Still Water Saints chronicles a year in the life of Agua Mansa, a suburban town east of Los Angeles and west of the desert, home to school teachers and construction workers, middle managers and accountants, shoplifting speed addicts and overweight grocery clerks, Elvis fans and Madonna impersonators, Mexican immigrants and Chicana muralists, long-distance truck drivers and punk-loving tattoo artists. It’s also home to the Botánica Oshún and its owner, Perla Portillo. Perla has served the community for years, arming her clients with the tools to navigate all manner of crises, great and small. But when a boy with a troubled past arrives in her store, Perla must confront her growing doubts about her place in the world. Interweaving Perla’s story with those of her customers, the novel weaves a vibrant tapestry of intersecting lives in California’s rapidly-changing Inland Empire.Called a “stunning debut” by Los Angeles Magazine, “elegantly crafted” by the Washington Post, and “the beginning of a distinguished career” by New West, Still Water Saints was a selection of Barnes and Noble’s “Discover Great New Writers” program in spring, 2007. A Spanish-language edition, Los santos de Agua Mansa, California (translated by Liliana Valenzuela), was released simultaneously


“Still Water Saints is an extraordinary account of a community that reaches a boiling point each time one of its citizens tries to navigate the everyday crises of a complex society — and the woman who holds it together…. Espinoza’s strength is in giving each voice its individuality and in painting a durable portrait of the contemporary multifaceted American town. This is an excellent novel.”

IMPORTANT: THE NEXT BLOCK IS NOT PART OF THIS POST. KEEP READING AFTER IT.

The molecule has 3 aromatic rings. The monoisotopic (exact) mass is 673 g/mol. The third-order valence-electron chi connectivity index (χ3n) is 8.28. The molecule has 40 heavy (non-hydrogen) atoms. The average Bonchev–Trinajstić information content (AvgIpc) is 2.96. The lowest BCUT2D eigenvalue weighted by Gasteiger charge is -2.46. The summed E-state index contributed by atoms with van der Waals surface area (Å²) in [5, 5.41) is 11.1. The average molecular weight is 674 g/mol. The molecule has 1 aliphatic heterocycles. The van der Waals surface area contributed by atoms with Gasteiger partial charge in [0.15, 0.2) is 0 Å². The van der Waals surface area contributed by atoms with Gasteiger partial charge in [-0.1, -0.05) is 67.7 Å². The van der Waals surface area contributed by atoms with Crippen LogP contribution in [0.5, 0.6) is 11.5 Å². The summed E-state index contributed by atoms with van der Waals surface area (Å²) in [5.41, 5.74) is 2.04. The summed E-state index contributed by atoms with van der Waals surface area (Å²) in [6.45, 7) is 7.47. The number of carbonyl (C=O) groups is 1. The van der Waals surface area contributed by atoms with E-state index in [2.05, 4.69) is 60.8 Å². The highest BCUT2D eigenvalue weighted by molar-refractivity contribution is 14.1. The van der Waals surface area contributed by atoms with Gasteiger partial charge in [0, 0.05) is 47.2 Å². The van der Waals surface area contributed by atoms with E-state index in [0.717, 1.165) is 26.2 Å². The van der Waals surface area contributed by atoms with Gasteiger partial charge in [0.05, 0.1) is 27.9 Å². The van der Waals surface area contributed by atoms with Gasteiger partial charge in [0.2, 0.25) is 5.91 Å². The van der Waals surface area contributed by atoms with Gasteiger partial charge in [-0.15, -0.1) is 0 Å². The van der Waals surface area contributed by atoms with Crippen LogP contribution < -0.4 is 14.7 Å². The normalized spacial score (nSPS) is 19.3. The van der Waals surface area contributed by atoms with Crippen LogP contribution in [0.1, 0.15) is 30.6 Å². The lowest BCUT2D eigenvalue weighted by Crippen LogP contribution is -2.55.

– El Paso Times

“Alex Espinoza’s Still Water Saints is a cycle of tales as perfect as the beads of a rosary. One alone is a little miracle; the whole together is capable of renewing one’s faith in new fiction.”
– Sandra Cisneros

“Through it all, hard and soft, Espinoza is unflinching, cool, unsentimental, …incapable of false or flimsy storytelling. His style is ominous, layered and clean — reminiscent of a Hieronymus Bosch painting. Still Water Saints is charming, yet its charm is an uneasy one. Its whimsy has teeth. And that is, absolutely, a compliment.”
– Los Angeles Times

“[Espinoza] writes with a sharp and at times devastating sensitivity to loss and social erasure, as if determined to keep the worlds represented by his own Agua Mansa from falling off the map.”
– Tu Ciudad Los Angeles

“Alex Espinoza is poised to become the Faulkner of his own haunted landscape, that of the Agua Mansa community of inland southern California. He’s written a whole world here, of ancient ghosts which haunt river bottom land, of restless spirits of young men and women who chafe against their constrictions, of the fields and streets and people watched over by a modern Virgen de Guadalupe and a curandera like no other. This place will be made real to readers across the nation through his delicate, spirit-infused, and lovely prose.”
– Susan Straight

“Espinoza …brings a small southern California town to vivid and vibrant life in his magical debut. … [He] is a refreshing new writer, and his first novel embeds itself indelibly into the reader’s memory.”
– Booklist

“The author, too, possesses el don, and that is his beautifully impressionistic writing, which captures not only the inner lives of the novel’s many characters but also the somewhat melancholy tone of a changing community, of a place that is increasingly becoming like every other place…. It is filled with enchantment and even faith in supernatural powers, but what happens in each tale is utterly natural and completely believable. It does not ask us to suspend disbelief even while it bewitches. Espinoza is certainly a writer worth keeping an eye out for.”
– San Francisco Chronicle